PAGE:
Guys, this ban needs to be ay least tackled by the consumers and the whisky industry. I don't want to stand back and see our great whisky bars have to sell their fine whiskies in a plastic cup. I also read somewhere that champagne may still be able to be served in a glass flute. What does this say? That yobs do not drink Champagne so thats OK. At a rate of 1.5 glass attacks per week in Glasgow this is sad to see the Pot Still and Lismore etc be affected in this way, I cannot comprehend using a plastic cup for my whisky in the future.

Surely each pub should be ablr to look after its own clientele, If there are safety issues then these establishments should be closed down and licenses taken away. The guys in th whisky bars in Glasgow are trying to lodge a protest which is being met by bully boy threats of having extended openeing hours refused in the future.

If this ban goes through it will cause problems for the industry, image of glasgow and could well be extended throughout the UK. Being glassed in the face would not be a happy incident but in a day and age when a consumer wants to enjoy their drink to the best possible standards and the industry is trying to educate and promote whisky the way they have in the past few years this is a major step in the wrong direction.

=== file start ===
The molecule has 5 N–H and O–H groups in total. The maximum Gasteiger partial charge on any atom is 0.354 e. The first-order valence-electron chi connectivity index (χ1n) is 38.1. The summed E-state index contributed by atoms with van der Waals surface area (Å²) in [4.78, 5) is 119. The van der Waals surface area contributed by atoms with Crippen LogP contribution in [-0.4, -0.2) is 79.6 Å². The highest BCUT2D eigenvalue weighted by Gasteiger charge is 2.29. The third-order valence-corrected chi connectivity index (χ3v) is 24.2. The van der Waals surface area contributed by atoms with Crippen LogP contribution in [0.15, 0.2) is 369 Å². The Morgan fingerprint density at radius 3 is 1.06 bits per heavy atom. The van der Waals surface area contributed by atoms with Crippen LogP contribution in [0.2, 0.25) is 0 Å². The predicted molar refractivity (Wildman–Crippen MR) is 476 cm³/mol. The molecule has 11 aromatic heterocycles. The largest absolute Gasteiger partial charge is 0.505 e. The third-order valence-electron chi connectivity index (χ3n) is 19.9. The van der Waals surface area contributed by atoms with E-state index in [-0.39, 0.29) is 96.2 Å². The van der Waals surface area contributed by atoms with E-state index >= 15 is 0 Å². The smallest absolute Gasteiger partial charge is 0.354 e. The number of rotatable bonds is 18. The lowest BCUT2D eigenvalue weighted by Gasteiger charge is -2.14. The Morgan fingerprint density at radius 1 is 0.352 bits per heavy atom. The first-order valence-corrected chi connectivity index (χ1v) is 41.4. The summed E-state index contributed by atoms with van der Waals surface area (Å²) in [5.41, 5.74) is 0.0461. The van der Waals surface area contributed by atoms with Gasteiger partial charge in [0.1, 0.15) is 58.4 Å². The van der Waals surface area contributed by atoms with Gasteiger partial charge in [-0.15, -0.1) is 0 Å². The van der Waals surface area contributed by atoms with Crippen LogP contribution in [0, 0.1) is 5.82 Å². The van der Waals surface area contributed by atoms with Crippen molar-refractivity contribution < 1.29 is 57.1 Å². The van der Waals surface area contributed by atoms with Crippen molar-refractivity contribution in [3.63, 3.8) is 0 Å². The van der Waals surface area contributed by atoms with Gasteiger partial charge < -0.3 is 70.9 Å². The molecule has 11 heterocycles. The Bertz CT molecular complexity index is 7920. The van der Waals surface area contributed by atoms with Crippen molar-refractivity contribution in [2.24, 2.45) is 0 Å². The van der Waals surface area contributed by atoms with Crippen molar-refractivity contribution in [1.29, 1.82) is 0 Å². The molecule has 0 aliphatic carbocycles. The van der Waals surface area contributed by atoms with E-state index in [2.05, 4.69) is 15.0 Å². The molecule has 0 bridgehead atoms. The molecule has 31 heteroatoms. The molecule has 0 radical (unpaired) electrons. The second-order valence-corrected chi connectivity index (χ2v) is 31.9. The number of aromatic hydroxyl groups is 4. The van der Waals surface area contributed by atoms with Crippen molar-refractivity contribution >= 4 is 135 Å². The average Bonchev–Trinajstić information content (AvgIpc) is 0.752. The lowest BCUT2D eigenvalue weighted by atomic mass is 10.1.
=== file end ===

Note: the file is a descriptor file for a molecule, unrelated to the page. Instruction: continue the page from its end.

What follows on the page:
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Postby kallaskander » Thu Mar 16, 2006 12:22 pm

Hi there,

well spoken. When champagne is further sold in flutes what about malts and nosing glasses? As far as I followed the discussiun the fuss is about heavy tumblers. Glass is glass when it comes to use it as a weapon. When we talk about the connoisseurs enjoyment I would prefer a nosing glass. The tumbler may be the bar tradition but if the alternative is plastic? Is that a possible backdoor?
Would we want to hang on to tumblers anyway? :(

Greetings
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Postby Sherried Malt » Sun Mar 19, 2006 1:12 pm

Matt Page wrote:What's next? Plastic knives in restaurants, paper plates, ban on carrying keys, cover every hard object in rubber, ban on stilettos....


We should do all these things. They make a lot of sense to me. However, you forgot to mention coating the edges of paper with rubber to prevent those nasty paper cuts. :wink:

One thing tho. If you start messing with stilettos, then you and I have a SERIOUS problem! :D :D
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Postby Deactivated Member » Mon Mar 20, 2006 5:19 am

Stilettos cripple more people than bar glasses.
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Postby Paul A Jellis » Thu Mar 23, 2006 5:55 pm